Chapter 9 : King of Scots
Lennox repeatedly petitioned Elizabeth for Darnley to be sent to him, and his wife also importuned her cousin. Darnley’s presence in Scotland was necessary, said Lennox, for the settlement of the Lennox lands. Eventually, Elizabeth agreed, but required Margaret to remain in England. Quite why Elizabeth let Darnley go has been the topic of much academic ink – did she have enough insight into Darnley’s character to know that, if Queen Mary married him, it would be disastrous for the Scottish queen? Or did she have so little respect for him that she did not think he could cause her any problems? Perhaps she thought that by retaining Margaret, to whom Lennox was devoted, she could control the situation.
Darnley sped north, and entered Scotland, proceeding to Edinburgh, where he met various relatives, then attended the queen, before travelling on to meet his father at the Earl of Argyll’s castle at Dunkeld. Lennox was delighted to see his son, and they quickly returned to the court, where Darnley made every effort to charm all comers – and even attended the Protestant kirk, with a view to being on good terms with the Earl of Moray, Queen Mary’s half-brother, and closest advisor, and the influential Protestant preacher, John Knox.
Whilst for Queen Mary, the support of Lennox and his adherents had advantages, there was the fear that the long-running Lennox-Hamilton feud would disrupt her efforts to manage a nobility prone to faction. She arranged a formal reconciliation, but it was little more than show on the part of Lennox and the Duke Châtelherault, to give the former Earl of Arran the title granted by Henri II of France.
Moray, too, was concerned that Darnley would supplant him in his half-sister’s confidence and once again the Scottish court divided. In favour of a match between Mary and Darnley was, first and foremost, Lennox. Margaret Lennox agreed to surrender her claims to the earldom of Angus in return for support from her Douglas family, which brought them on side. The Earl of Atholl and the Lords Lindsay and Ruthven also favoured it. Against it were Moray, and his brother-in-law, the Earl of Argyll, a confirmed Protestant.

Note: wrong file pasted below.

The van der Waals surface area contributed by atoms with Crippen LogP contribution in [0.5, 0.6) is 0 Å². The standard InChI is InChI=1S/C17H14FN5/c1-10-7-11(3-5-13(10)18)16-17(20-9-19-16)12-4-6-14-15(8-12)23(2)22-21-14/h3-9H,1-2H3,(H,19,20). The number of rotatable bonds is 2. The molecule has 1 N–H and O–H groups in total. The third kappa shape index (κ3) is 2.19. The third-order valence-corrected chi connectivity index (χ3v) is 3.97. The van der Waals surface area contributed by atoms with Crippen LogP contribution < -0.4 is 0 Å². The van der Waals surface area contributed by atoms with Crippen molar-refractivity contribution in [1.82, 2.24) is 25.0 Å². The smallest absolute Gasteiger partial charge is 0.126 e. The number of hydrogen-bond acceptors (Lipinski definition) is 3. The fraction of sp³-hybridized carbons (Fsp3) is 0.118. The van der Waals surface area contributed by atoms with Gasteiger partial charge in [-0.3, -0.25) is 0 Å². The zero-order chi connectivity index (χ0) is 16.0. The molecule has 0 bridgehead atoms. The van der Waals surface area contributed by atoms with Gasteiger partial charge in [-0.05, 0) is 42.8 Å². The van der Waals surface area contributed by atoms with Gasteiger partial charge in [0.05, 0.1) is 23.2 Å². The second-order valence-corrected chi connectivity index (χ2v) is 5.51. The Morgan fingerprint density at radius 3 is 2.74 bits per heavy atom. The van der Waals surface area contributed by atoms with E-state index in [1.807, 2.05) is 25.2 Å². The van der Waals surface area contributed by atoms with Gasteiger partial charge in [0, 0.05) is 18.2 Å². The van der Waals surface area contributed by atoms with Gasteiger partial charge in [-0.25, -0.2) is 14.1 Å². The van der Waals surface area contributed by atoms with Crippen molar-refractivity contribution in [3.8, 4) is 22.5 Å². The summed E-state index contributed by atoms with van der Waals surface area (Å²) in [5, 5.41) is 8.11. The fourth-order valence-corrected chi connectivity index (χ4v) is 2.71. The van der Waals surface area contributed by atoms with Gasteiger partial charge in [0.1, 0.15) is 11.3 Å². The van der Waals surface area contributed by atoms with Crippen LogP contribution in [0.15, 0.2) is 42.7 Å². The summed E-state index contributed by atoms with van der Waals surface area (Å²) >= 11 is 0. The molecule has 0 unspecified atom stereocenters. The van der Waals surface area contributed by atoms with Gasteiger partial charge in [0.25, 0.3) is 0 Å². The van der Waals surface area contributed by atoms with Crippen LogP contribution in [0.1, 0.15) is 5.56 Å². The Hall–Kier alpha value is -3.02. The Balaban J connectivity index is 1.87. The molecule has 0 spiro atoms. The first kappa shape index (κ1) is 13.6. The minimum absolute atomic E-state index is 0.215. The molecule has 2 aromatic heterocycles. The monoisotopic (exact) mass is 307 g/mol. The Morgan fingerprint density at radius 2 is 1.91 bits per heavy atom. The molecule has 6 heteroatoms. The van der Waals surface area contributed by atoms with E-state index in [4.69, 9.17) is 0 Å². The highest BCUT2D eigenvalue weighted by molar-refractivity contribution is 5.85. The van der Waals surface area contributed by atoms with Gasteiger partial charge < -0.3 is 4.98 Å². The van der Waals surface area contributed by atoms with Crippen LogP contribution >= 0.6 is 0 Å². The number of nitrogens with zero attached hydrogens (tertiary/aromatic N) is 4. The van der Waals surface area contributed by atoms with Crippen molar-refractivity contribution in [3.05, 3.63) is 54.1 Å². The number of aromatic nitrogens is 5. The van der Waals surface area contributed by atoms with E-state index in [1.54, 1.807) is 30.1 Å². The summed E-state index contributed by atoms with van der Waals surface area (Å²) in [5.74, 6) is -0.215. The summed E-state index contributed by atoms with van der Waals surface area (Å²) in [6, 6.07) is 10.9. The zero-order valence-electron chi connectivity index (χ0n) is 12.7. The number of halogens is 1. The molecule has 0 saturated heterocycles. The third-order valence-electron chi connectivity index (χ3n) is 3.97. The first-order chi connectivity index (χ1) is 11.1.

Mary, of course, had the last word. She decided that she would marry Darnley – in many ways, it was a good match. They were of an age and of similar education and tastes, they could combine their claims to the throne of England into a strong single claim, it would avoid the dangers of marriage to a foreign prince that had bedevilled the alliance of Mary I of England to Philip of Spain.
Against the marriage, was the opposition of Moray, but he would probably have objected to any husband, and the potential for annoying Elizabeth of England, but since Elizabeth had failed to make a concrete proposal for recognition of Mary in return for a marriage to the Earl of Leicester, Mary now felt there was little she could do to force her cousin’s hand, and she needed to provide an heir to the kingdom.
Lennox was jubilant. Elizabeth was incandescent and sent orders for both Lennox and Darnley to return immediately to England. Lennox was a naturalised Englishman (he had been granted denizenship, as it was called, at the time of his marriage), so he owed allegiance to Elizabeth. Lennox and Darnley ignored the orders, and Elizabeth retaliated by sending Lady Lennox to the Tower, and confiscating all of the Lennox English lands.
On 29th July 1564, Lennox and Atholl escorted Queen Mary to her chapel at Holyrood, then brought Darnley in to join her. The marriage was performed according to Catholic rites, although a papal dispensation had not yet been received. Mary had already bestowed lands and titles on her husband, and he was also awarded the title of King of Scots.
Lennox’ greatest ambitions had been realised – or so he thought. The morning after their marriage, King Henry was proclaimed at the Mercat Cross. Mary having given orders that his title should take precedence, the proclamation was signed by ‘Their Majesties’ in the 1st and 23rd years of their reigns with Henry R and Maria R at the foot.
The same arrangement, for the king to be mentioned first, had been made between Mary I of England and her husband, Philip of Spain, but the listening nobles and the city populace were not impressed: silence reigned. Eventually, someone called out ‘God save the king’, but the hearty well-wisher was none other than the king’s father, Lennox.
The immediate impact of the marriage was an open breach between Mary and Moray. This was a serious matter – Moray, a Protestant, had had the support of much of the nobility, and Mary’s willingness to work with him had smoothed her passage to taking control of the country. But she would not tolerate Moray’s attempts to dominate her, and when he accused Lennox and Darnley of conspiring to murder him, she lost patience, demanding he come to court and explain himself. Moray refused – an act of rebellion.
Confident that with her marriage, which brought support from the Lennox and Douglas factions Mary could impose her will, she called up her troops and set about capturing Moray. The vanguard was led by Lennox, the Earl of Morton (a Douglas cousin of Lady Lennox) led the middle guard, and Mary and Darnley, both clad in armour, led the rearguard. The ‘Chaseabout Raid’ was successful in that it drove Moray out of the country, but it stored up trouble for the future.